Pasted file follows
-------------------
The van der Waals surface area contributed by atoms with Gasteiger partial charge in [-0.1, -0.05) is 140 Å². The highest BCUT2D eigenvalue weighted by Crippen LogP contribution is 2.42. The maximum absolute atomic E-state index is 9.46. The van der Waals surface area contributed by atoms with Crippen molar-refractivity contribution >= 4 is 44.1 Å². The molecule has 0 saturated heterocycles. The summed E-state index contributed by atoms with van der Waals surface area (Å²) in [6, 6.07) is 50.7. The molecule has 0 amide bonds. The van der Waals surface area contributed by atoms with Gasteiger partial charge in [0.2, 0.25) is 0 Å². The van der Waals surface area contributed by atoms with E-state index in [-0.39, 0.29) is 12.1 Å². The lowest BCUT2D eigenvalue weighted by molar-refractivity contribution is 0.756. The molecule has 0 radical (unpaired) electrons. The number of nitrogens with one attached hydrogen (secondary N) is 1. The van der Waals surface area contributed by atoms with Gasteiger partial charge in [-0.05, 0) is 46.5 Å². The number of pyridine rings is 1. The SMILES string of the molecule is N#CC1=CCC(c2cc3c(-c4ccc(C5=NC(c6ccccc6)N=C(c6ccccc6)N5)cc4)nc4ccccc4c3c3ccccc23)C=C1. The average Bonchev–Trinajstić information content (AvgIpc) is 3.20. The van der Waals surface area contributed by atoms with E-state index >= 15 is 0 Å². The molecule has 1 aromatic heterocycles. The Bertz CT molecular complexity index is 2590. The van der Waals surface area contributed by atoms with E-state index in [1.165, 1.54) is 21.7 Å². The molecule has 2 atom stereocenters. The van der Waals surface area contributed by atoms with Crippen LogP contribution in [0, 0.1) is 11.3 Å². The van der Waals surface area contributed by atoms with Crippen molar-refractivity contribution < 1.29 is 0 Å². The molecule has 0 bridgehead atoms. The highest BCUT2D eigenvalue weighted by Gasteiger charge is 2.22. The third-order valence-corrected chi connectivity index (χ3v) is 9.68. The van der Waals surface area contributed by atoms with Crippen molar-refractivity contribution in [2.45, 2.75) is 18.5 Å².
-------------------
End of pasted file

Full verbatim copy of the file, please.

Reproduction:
The van der Waals surface area contributed by atoms with Gasteiger partial charge in [-0.1, -0.05) is 140 Å². The highest BCUT2D eigenvalue weighted by Crippen LogP contribution is 2.42. The maximum absolute atomic E-state index is 9.46. The van der Waals surface area contributed by atoms with Crippen molar-refractivity contribution >= 4 is 44.1 Å². The molecule has 0 saturated heterocycles. The summed E-state index contributed by atoms with van der Waals surface area (Å²) in [6, 6.07) is 50.7. The molecule has 0 amide bonds. The van der Waals surface area contributed by atoms with Gasteiger partial charge in [0.2, 0.25) is 0 Å². The van der Waals surface area contributed by atoms with E-state index in [-0.39, 0.29) is 12.1 Å². The lowest BCUT2D eigenvalue weighted by molar-refractivity contribution is 0.756. The molecule has 0 radical (unpaired) electrons. The number of nitrogens with one attached hydrogen (secondary N) is 1. The van der Waals surface area contributed by atoms with Gasteiger partial charge in [-0.05, 0) is 46.5 Å². The number of pyridine rings is 1. The SMILES string of the molecule is N#CC1=CCC(c2cc3c(-c4ccc(C5=NC(c6ccccc6)N=C(c6ccccc6)N5)cc4)nc4ccccc4c3c3ccccc23)C=C1. The average Bonchev–Trinajstić information content (AvgIpc) is 3.20. The van der Waals surface area contributed by atoms with E-state index >= 15 is 0 Å². The molecule has 1 aromatic heterocycles. The Bertz CT molecular complexity index is 2590. The van der Waals surface area contributed by atoms with E-state index in [1.165, 1.54) is 21.7 Å². The molecule has 2 atom stereocenters. The van der Waals surface area contributed by atoms with Crippen LogP contribution in [0, 0.1) is 11.3 Å². The van der Waals surface area contributed by atoms with Crippen molar-refractivity contribution < 1.29 is 0 Å². The molecule has 0 bridgehead atoms. The highest BCUT2D eigenvalue weighted by Gasteiger charge is 2.22. The third-order valence-corrected chi connectivity index (χ3v) is 9.68. The van der Waals surface area contributed by atoms with Crippen molar-refractivity contribution in [2.45, 2.75) is 18.5 Å².